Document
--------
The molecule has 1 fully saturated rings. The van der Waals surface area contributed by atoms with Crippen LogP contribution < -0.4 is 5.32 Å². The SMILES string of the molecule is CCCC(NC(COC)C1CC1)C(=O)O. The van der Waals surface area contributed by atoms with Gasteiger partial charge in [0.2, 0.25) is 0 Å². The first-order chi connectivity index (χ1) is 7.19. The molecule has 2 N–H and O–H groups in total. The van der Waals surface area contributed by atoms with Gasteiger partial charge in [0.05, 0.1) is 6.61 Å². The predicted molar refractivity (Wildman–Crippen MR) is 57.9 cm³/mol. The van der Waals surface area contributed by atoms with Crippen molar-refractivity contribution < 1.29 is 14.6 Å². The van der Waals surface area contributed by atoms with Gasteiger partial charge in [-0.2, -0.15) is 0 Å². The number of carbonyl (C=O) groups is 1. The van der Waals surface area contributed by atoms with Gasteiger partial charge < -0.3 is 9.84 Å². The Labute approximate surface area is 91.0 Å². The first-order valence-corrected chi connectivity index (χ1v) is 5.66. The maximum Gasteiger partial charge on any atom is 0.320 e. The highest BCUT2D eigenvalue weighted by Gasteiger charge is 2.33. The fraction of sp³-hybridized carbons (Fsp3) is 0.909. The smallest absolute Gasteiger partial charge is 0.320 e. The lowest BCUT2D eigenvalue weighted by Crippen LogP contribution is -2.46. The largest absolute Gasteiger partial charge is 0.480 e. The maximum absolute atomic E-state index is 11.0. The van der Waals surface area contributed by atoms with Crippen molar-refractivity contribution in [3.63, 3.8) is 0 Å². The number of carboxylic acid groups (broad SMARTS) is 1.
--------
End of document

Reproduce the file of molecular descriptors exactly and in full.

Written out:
The molecule has 1 fully saturated rings. The van der Waals surface area contributed by atoms with Crippen LogP contribution < -0.4 is 5.32 Å². The SMILES string of the molecule is CCCC(NC(COC)C1CC1)C(=O)O. The van der Waals surface area contributed by atoms with Gasteiger partial charge in [0.2, 0.25) is 0 Å². The first-order chi connectivity index (χ1) is 7.19. The molecule has 2 N–H and O–H groups in total. The van der Waals surface area contributed by atoms with Gasteiger partial charge in [0.05, 0.1) is 6.61 Å². The predicted molar refractivity (Wildman–Crippen MR) is 57.9 cm³/mol. The van der Waals surface area contributed by atoms with Crippen molar-refractivity contribution < 1.29 is 14.6 Å². The van der Waals surface area contributed by atoms with Gasteiger partial charge in [-0.2, -0.15) is 0 Å². The number of carbonyl (C=O) groups is 1. The van der Waals surface area contributed by atoms with Gasteiger partial charge < -0.3 is 9.84 Å². The Labute approximate surface area is 91.0 Å². The first-order valence-corrected chi connectivity index (χ1v) is 5.66. The maximum Gasteiger partial charge on any atom is 0.320 e. The highest BCUT2D eigenvalue weighted by Gasteiger charge is 2.33. The fraction of sp³-hybridized carbons (Fsp3) is 0.909. The smallest absolute Gasteiger partial charge is 0.320 e. The lowest BCUT2D eigenvalue weighted by Crippen LogP contribution is -2.46. The largest absolute Gasteiger partial charge is 0.480 e. The maximum absolute atomic E-state index is 11.0. The van der Waals surface area contributed by atoms with Crippen molar-refractivity contribution in [3.63, 3.8) is 0 Å². The number of carboxylic acid groups (broad SMARTS) is 1.